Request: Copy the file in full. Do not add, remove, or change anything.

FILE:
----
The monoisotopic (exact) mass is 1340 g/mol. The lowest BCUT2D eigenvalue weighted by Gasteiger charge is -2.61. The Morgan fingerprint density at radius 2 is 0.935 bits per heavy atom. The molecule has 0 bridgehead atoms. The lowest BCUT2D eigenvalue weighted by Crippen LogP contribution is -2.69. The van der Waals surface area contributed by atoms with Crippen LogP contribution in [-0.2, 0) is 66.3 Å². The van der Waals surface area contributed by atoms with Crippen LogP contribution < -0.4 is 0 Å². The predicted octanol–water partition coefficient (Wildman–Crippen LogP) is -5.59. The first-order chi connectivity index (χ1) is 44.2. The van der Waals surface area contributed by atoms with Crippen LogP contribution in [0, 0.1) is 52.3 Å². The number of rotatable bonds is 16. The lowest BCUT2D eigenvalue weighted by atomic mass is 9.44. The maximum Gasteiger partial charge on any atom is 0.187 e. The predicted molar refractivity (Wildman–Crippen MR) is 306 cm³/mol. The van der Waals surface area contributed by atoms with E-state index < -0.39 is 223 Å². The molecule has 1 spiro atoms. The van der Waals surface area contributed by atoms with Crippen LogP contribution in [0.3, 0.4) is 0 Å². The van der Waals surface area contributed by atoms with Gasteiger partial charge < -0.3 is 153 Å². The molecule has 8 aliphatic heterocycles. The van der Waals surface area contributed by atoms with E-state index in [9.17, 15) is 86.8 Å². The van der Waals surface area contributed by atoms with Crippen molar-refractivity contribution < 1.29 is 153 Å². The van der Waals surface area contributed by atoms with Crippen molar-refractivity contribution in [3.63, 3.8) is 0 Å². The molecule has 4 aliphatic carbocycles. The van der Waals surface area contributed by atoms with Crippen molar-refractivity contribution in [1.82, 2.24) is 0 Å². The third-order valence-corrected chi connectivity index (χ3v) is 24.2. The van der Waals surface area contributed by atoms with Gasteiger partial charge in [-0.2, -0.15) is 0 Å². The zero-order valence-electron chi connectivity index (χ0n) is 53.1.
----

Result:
The monoisotopic (exact) mass is 1340 g/mol. The lowest BCUT2D eigenvalue weighted by Gasteiger charge is -2.61. The Morgan fingerprint density at radius 2 is 0.935 bits per heavy atom. The molecule has 0 bridgehead atoms. The lowest BCUT2D eigenvalue weighted by Crippen LogP contribution is -2.69. The van der Waals surface area contributed by atoms with Crippen LogP contribution in [-0.2, 0) is 66.3 Å². The van der Waals surface area contributed by atoms with Crippen LogP contribution < -0.4 is 0 Å². The predicted octanol–water partition coefficient (Wildman–Crippen LogP) is -5.59. The first-order chi connectivity index (χ1) is 44.2. The van der Waals surface area contributed by atoms with Crippen LogP contribution in [0, 0.1) is 52.3 Å². The number of rotatable bonds is 16. The lowest BCUT2D eigenvalue weighted by atomic mass is 9.44. The maximum Gasteiger partial charge on any atom is 0.187 e. The predicted molar refractivity (Wildman–Crippen MR) is 306 cm³/mol. The van der Waals surface area contributed by atoms with E-state index < -0.39 is 223 Å². The molecule has 1 spiro atoms. The van der Waals surface area contributed by atoms with Crippen LogP contribution in [0.3, 0.4) is 0 Å². The van der Waals surface area contributed by atoms with Gasteiger partial charge < -0.3 is 153 Å². The molecule has 8 aliphatic heterocycles. The van der Waals surface area contributed by atoms with E-state index in [9.17, 15) is 86.8 Å². The van der Waals surface area contributed by atoms with Crippen molar-refractivity contribution < 1.29 is 153 Å². The van der Waals surface area contributed by atoms with Crippen molar-refractivity contribution in [3.63, 3.8) is 0 Å². The molecule has 4 aliphatic carbocycles. The van der Waals surface area contributed by atoms with Crippen molar-refractivity contribution in [1.82, 2.24) is 0 Å². The third-order valence-corrected chi connectivity index (χ3v) is 24.2. The van der Waals surface area contributed by atoms with Gasteiger partial charge in [-0.2, -0.15) is 0 Å². The zero-order valence-electron chi connectivity index (χ0n) is 53.1.